As a result of its tropical climate and its economic shift away from agriculture, biotechnology plays a vital role in Vietnam’s industrialisation and modernisation efforts. It contributes significantly to ensuring food security, facilitating economic restructuring, and promoting sustainable development. Furthermore, in environmental conservation, biotechnology has brought forth numerous solutions. These include the breakdown of inorganic and organic pollutants, waste treatment, industrial waste processing, and the use of microorganisms to address oil spills and incidents of oil contamination.
Vietnam can focus on developing various aspects within the biotechnology sector, such as agricultural advancements in crop and animal breeding, manufacturing veterinary drugs, developing vaccines, and creating bio-fertilizers.
The agricultural sector continues to experience technological advancements. Artificial Intelligence (AI) has become a part of the modern agricultural industry. AI technology is used in various aspects, from production and management to marketing. Agriculture heavily relies on weather, soil, and the environment. Therefore, AI technology related to drones and sensors is essential to support precision agriculture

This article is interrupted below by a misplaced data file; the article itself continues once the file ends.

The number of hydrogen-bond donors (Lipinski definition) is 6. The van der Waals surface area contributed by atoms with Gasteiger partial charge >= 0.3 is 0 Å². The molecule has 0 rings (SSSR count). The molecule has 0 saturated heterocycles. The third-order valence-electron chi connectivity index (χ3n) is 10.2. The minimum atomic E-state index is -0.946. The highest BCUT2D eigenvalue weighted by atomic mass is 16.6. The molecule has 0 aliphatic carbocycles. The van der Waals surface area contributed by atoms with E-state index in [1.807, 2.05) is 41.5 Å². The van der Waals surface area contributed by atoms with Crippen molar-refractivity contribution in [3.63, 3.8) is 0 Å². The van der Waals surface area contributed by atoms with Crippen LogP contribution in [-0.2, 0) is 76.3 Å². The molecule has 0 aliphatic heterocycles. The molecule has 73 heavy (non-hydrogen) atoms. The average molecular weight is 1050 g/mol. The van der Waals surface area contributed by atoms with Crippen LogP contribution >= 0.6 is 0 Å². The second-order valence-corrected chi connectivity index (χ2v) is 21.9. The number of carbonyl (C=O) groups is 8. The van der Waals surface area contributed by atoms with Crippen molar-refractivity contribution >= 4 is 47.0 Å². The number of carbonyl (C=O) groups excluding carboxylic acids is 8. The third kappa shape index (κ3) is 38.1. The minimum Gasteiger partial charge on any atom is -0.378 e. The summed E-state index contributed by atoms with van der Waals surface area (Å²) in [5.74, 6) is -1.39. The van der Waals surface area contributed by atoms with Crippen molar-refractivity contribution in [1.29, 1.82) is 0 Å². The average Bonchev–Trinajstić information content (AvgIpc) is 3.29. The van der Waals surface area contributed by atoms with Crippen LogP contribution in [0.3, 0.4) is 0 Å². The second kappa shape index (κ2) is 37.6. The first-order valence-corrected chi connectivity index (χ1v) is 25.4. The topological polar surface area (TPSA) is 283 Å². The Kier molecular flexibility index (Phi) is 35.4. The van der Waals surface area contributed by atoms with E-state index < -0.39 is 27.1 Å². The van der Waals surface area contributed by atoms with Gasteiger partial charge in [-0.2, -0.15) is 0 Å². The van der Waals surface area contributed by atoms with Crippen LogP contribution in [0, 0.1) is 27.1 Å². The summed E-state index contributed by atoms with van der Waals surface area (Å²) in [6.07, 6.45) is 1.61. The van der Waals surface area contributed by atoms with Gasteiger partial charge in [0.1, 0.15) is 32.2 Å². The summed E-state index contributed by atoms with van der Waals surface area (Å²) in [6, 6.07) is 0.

Drones’ ability to rapidly scan areas with high-quality sensors is beneficial in various applications, including crop mapping, soil analysis, environmental surveys, livestock monitoring, and infrastructure surveillance.
In light of this, the Food Crops Research Centre (PRTP) of the Agriculture and Food Research Organisation (ORPP) under the National Research and Innovation Agency (BRIN) held an occasion regarding AI technology in the development of drones and sensors and its applications in agriculture.
Puji Lestari, the Head of ORPP BRIN, expressed that this occasion would benefit BRIN and other stakeholders. She emphasised that combining drone and sensor technology would create innovative solutions to address food availability challenges.
Furthermore, Puji also highlighted that precision agriculture is closely tied to the availability of tools. Implementing AI in rapid data analysis as a basis for decision-making, ranging from planting and feeding to irrigation and harvesting, is expected to benefit farmers.